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LAUSD Requires Phonics Method

November 15, 1998

Re "L.A. Schools Chief Orders Phonics Lessons," Nov. 7: Associate Supt. Carmen Schroeder stated, "Whether students are limited-English-proficient or English speakers, they will begin to learn to read the first day of school."

If reading is "making meaning" from print, and if we agree that a person naturally acquires language in a set biological order, first by listening, then by speaking and finally by reading and writing, then how do we teach limited-English-proficient children (particularly first-graders) to read from the first day of school if they have never experienced the first two stages of language acquisition?

In the thrust toward literacy we must abandon this panicked notion that phonics will save us. We cannot ignore natural language acquisition. A person who decodes is not a reader. A person who comprehends is a reader. A reader must first speak the target language. "Oracy" (being fluent orally) precedes literacy.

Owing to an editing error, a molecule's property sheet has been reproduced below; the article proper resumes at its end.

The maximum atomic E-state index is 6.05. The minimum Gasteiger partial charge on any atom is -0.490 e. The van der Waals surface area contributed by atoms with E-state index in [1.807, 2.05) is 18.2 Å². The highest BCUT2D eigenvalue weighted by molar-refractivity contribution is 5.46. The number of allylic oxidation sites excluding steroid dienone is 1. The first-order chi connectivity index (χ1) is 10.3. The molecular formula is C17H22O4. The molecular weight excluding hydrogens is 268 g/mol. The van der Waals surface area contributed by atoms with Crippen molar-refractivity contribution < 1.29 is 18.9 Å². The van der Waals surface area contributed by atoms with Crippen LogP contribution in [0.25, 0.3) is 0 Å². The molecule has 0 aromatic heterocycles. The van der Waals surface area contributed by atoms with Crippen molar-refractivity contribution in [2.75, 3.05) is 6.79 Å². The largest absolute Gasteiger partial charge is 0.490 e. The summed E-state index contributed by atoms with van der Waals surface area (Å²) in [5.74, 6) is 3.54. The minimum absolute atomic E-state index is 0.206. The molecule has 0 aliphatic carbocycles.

MARILYN KESSLER

Encino

* Explicit phonics? In English? From day one? In LAUSD? My compliments to state Board of Education member Marion Joseph, to Ron Unz and to The Times for applying the screws and tightening them.

Perhaps the last of the unthinkables will occur as well, mandatory statewide STAR testing for all students from grade two onward, with class-by-class results used in the decision-making processes. That is, curriculum selection, teacher evaluation, promotion to principal and promotion as principal all based on student performance, rather than insider politics and education industry dogma. Reading first; next mathematics!

Gov. Pete Wilson may have lost the education election of 1998, but his legacy to the district, to the state and to public education in general may be very much intact.

WAYNE BISHOP

Dept. of Math and Computer

Science, Cal State L.A.

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